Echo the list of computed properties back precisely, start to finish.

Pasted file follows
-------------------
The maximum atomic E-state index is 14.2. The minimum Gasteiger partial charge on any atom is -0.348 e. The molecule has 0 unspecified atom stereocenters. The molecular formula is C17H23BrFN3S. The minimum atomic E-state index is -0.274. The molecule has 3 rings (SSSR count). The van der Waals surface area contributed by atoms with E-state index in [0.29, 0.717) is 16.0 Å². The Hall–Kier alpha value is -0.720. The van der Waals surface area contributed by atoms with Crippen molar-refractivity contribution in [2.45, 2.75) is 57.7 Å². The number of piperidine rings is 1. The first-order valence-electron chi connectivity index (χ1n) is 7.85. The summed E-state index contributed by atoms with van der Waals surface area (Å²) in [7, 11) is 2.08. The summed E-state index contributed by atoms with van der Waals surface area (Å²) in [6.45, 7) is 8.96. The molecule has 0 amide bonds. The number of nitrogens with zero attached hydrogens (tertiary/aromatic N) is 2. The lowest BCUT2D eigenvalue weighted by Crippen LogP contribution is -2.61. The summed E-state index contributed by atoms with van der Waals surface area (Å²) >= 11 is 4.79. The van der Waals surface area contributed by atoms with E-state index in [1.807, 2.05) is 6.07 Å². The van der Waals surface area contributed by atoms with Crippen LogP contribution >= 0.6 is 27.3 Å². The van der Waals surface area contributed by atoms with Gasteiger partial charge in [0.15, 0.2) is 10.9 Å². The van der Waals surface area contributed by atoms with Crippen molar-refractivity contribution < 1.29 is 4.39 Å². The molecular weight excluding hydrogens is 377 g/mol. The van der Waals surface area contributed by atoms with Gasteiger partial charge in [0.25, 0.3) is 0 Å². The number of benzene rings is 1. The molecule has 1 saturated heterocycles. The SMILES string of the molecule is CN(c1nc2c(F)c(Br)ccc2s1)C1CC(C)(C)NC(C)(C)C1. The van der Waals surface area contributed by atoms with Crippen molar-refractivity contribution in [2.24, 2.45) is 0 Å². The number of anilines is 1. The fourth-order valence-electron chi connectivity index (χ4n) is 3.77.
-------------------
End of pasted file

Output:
The maximum atomic E-state index is 14.2. The minimum Gasteiger partial charge on any atom is -0.348 e. The molecule has 0 unspecified atom stereocenters. The molecular formula is C17H23BrFN3S. The minimum atomic E-state index is -0.274. The molecule has 3 rings (SSSR count). The van der Waals surface area contributed by atoms with E-state index in [0.29, 0.717) is 16.0 Å². The Hall–Kier alpha value is -0.720. The van der Waals surface area contributed by atoms with Crippen molar-refractivity contribution in [2.45, 2.75) is 57.7 Å². The number of piperidine rings is 1. The first-order valence-electron chi connectivity index (χ1n) is 7.85. The summed E-state index contributed by atoms with van der Waals surface area (Å²) in [7, 11) is 2.08. The summed E-state index contributed by atoms with van der Waals surface area (Å²) in [6.45, 7) is 8.96. The molecule has 0 amide bonds. The number of nitrogens with zero attached hydrogens (tertiary/aromatic N) is 2. The lowest BCUT2D eigenvalue weighted by Crippen LogP contribution is -2.61. The summed E-state index contributed by atoms with van der Waals surface area (Å²) >= 11 is 4.79. The van der Waals surface area contributed by atoms with E-state index in [1.807, 2.05) is 6.07 Å². The van der Waals surface area contributed by atoms with Crippen LogP contribution >= 0.6 is 27.3 Å². The van der Waals surface area contributed by atoms with Gasteiger partial charge in [0.15, 0.2) is 10.9 Å². The van der Waals surface area contributed by atoms with Crippen molar-refractivity contribution < 1.29 is 4.39 Å². The molecular weight excluding hydrogens is 377 g/mol. The van der Waals surface area contributed by atoms with Gasteiger partial charge in [0.25, 0.3) is 0 Å². The number of benzene rings is 1. The molecule has 1 saturated heterocycles. The SMILES string of the molecule is CN(c1nc2c(F)c(Br)ccc2s1)C1CC(C)(C)NC(C)(C)C1. The van der Waals surface area contributed by atoms with Crippen molar-refractivity contribution in [2.24, 2.45) is 0 Å². The number of anilines is 1. The fourth-order valence-electron chi connectivity index (χ4n) is 3.77.